Perhaps advertising has an image problem. That was what Sir John Hegarty, founder of Saatchi & Saatchi, TBWA London and BBH, and a living legend of the industry, said when we spoke over a glitchy Google Meet call last week.
“All the research says our audience has a poor view of what they are being served by the communications industry,” said Hegarty. “They are doing their best to avoid it, they don’t regard it, they don’t appreciate it.”
Hegarty is a man who should know what he’s talking about. He’s made some of the most loved ads of the past half century. He came up with Audi’s ‘Vorsprung Durch Technik’ campaign, and reinvented Levi’s jeans – launching the career of a little-know model called Brad Pitt in the process.
Now he’s running a course on ‘Creativity in Business’. Yyou can win a place on that course, worth £1,500 and sponsored by London International Awards here. We’ve made the competition easy to enter, so make sure that you do. Especially if you are fired up by all the post-Lions energy that’s pulsing through the industry just now. (If you are feeling a little un-pulsed but want to ignite some of that Cannes-do attitude, read through our festival coverage in this issue).
Hegarty has earned his right to come across as a grumpy old man of advertising – for example when he said, “We have a generation of marketing directors who don’t know how to build a brand.” He argues that marketers now in their 40s have been “brought up with this view that broadcast is bad and targeting is good and television is a waste of time”. As a grumpy old man in training, I can see that this critique comes from a place of love for the industry, and a belief in good old-fashioned ideas and creativity that everyone – not just a chosen few – can rally around.
Creativity should be unencumbered by and unintimidated by technology, and Hegarty paints technologists and creatives as being passionate about different sides of the same coin. Just don’t mistake the tech evangelists’ passion for creativity. They build the technology and the creatives show the rest of us what it can be used for.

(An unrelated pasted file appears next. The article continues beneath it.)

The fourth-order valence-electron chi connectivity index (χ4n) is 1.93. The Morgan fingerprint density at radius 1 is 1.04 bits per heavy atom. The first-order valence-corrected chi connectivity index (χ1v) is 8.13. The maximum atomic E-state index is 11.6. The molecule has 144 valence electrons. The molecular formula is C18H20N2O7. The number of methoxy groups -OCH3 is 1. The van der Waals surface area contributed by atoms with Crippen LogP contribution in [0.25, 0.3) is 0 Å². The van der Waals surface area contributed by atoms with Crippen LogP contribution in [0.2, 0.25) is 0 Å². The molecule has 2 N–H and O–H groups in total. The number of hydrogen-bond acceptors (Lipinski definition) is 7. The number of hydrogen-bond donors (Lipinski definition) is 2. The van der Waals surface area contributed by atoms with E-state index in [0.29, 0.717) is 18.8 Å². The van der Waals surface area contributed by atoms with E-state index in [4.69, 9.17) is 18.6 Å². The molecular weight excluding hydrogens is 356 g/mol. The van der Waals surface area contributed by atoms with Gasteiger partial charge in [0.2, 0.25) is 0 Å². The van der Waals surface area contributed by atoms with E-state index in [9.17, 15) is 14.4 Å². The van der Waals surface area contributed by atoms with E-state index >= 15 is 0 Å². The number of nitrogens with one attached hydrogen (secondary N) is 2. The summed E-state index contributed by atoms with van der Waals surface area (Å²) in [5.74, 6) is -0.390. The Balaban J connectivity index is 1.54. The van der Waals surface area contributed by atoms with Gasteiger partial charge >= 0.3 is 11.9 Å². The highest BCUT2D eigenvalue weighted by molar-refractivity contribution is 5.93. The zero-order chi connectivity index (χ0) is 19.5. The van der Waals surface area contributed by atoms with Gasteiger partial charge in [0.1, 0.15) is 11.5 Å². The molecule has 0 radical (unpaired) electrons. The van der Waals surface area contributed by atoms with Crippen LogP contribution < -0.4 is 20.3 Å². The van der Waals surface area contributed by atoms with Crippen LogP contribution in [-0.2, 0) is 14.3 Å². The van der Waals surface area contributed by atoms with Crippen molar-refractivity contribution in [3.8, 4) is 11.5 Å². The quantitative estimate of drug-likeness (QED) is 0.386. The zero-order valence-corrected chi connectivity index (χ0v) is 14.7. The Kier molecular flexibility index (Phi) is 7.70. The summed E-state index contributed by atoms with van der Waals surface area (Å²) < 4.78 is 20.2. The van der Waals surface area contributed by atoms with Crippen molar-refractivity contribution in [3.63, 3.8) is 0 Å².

Creativity, said Hegarty, “is a different way of looking at something. It refreshes your mind.”
And advertising should be a movement that people want to join, not a targeted annoyance. Hegarty quoted Bill Bernbach, who said that people don’t buy things off people they don’t like. “Being liked is fundamentally important.”
Speaking of two sides of a creative coin, I was also impressed recently by Fatma Al Suwaidy. You’ve probably not heard of her, but I’m prepared to bet that you will soon enough. She’s a student at the American University in Dubai, who was chosen to represent the UAE at the Cannes Lions Roger Hatchuel Academy. Like Hegarty’s course, this was a chance for her to learn from the greats, and you can read about her experience in Cannes (among those of others) here.
When she met up with Campaign in France, she told us about a student project where she had discovered that the traditional black abaya might be rooted in a centuries-old marketing ploy. She has written a short summary of that discovery, and what she turned it into, on page 27.
Like Hegarty, Al Suwaidy takes lessons from history, culture and religion and turns them into relevant, engaging work that can speak to everyone.
See what other inspiration lies within these pages – from veterans and the new guard and everyone in between.